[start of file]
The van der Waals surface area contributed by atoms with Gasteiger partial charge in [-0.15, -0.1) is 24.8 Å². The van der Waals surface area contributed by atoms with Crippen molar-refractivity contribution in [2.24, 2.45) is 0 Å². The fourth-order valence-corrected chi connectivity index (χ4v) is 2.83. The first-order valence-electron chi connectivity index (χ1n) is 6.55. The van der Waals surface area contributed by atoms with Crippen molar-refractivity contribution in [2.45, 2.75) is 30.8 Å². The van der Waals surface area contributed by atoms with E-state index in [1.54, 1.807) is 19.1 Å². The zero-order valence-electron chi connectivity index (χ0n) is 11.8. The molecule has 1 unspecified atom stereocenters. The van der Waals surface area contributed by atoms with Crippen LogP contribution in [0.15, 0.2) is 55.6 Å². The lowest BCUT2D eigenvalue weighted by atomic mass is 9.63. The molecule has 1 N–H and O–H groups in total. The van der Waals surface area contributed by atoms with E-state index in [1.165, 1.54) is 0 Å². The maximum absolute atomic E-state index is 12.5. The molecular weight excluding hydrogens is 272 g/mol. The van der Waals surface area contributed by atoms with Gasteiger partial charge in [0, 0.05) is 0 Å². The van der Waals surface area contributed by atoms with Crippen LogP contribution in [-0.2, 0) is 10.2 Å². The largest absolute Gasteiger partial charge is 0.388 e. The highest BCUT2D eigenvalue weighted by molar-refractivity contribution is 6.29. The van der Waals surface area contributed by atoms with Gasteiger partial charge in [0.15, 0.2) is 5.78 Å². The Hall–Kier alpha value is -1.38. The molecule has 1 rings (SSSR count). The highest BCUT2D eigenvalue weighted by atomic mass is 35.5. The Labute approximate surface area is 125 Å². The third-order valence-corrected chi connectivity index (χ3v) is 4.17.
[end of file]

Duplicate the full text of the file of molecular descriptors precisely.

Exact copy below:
The van der Waals surface area contributed by atoms with Gasteiger partial charge in [-0.15, -0.1) is 24.8 Å². The van der Waals surface area contributed by atoms with Crippen molar-refractivity contribution in [2.24, 2.45) is 0 Å². The fourth-order valence-corrected chi connectivity index (χ4v) is 2.83. The first-order valence-electron chi connectivity index (χ1n) is 6.55. The van der Waals surface area contributed by atoms with Crippen molar-refractivity contribution in [2.45, 2.75) is 30.8 Å². The van der Waals surface area contributed by atoms with E-state index in [1.54, 1.807) is 19.1 Å². The zero-order valence-electron chi connectivity index (χ0n) is 11.8. The molecule has 1 unspecified atom stereocenters. The van der Waals surface area contributed by atoms with Crippen LogP contribution in [0.15, 0.2) is 55.6 Å². The lowest BCUT2D eigenvalue weighted by atomic mass is 9.63. The molecule has 1 N–H and O–H groups in total. The van der Waals surface area contributed by atoms with E-state index in [1.165, 1.54) is 0 Å². The maximum absolute atomic E-state index is 12.5. The molecular weight excluding hydrogens is 272 g/mol. The van der Waals surface area contributed by atoms with Gasteiger partial charge in [0, 0.05) is 0 Å². The van der Waals surface area contributed by atoms with Crippen LogP contribution in [-0.2, 0) is 10.2 Å². The largest absolute Gasteiger partial charge is 0.388 e. The highest BCUT2D eigenvalue weighted by molar-refractivity contribution is 6.29. The van der Waals surface area contributed by atoms with Gasteiger partial charge in [0.15, 0.2) is 5.78 Å². The Hall–Kier alpha value is -1.38. The molecule has 1 rings (SSSR count). The highest BCUT2D eigenvalue weighted by atomic mass is 35.5. The Labute approximate surface area is 125 Å². The third-order valence-corrected chi connectivity index (χ3v) is 4.17.